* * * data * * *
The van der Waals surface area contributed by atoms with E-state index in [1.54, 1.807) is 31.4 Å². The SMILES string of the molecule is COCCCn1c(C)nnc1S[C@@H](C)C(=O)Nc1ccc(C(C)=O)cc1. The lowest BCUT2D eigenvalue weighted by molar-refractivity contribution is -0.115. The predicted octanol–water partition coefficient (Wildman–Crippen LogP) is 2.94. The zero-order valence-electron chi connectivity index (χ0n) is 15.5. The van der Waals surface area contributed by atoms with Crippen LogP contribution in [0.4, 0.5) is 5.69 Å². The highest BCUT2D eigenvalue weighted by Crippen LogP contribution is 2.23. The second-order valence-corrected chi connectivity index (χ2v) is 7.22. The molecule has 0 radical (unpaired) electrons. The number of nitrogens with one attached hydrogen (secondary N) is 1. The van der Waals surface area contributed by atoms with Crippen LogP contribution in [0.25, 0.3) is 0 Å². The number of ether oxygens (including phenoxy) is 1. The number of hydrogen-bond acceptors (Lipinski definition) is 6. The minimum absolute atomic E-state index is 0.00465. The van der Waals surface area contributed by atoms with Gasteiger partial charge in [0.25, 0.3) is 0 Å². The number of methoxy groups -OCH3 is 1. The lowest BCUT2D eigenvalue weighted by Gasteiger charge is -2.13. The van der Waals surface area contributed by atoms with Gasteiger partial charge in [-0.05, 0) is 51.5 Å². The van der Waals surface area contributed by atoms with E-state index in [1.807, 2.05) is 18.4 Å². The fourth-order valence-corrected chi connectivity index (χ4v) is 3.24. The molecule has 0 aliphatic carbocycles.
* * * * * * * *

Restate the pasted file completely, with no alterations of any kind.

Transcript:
The van der Waals surface area contributed by atoms with E-state index in [1.54, 1.807) is 31.4 Å². The SMILES string of the molecule is COCCCn1c(C)nnc1S[C@@H](C)C(=O)Nc1ccc(C(C)=O)cc1. The lowest BCUT2D eigenvalue weighted by molar-refractivity contribution is -0.115. The predicted octanol–water partition coefficient (Wildman–Crippen LogP) is 2.94. The zero-order valence-electron chi connectivity index (χ0n) is 15.5. The van der Waals surface area contributed by atoms with Crippen LogP contribution in [0.4, 0.5) is 5.69 Å². The highest BCUT2D eigenvalue weighted by Crippen LogP contribution is 2.23. The second-order valence-corrected chi connectivity index (χ2v) is 7.22. The molecule has 0 radical (unpaired) electrons. The number of nitrogens with one attached hydrogen (secondary N) is 1. The van der Waals surface area contributed by atoms with Crippen LogP contribution in [0.25, 0.3) is 0 Å². The number of ether oxygens (including phenoxy) is 1. The number of hydrogen-bond acceptors (Lipinski definition) is 6. The minimum absolute atomic E-state index is 0.00465. The van der Waals surface area contributed by atoms with Gasteiger partial charge in [0.25, 0.3) is 0 Å². The number of methoxy groups -OCH3 is 1. The lowest BCUT2D eigenvalue weighted by Gasteiger charge is -2.13. The van der Waals surface area contributed by atoms with Gasteiger partial charge in [-0.05, 0) is 51.5 Å². The van der Waals surface area contributed by atoms with E-state index in [1.807, 2.05) is 18.4 Å². The fourth-order valence-corrected chi connectivity index (χ4v) is 3.24. The molecule has 0 aliphatic carbocycles.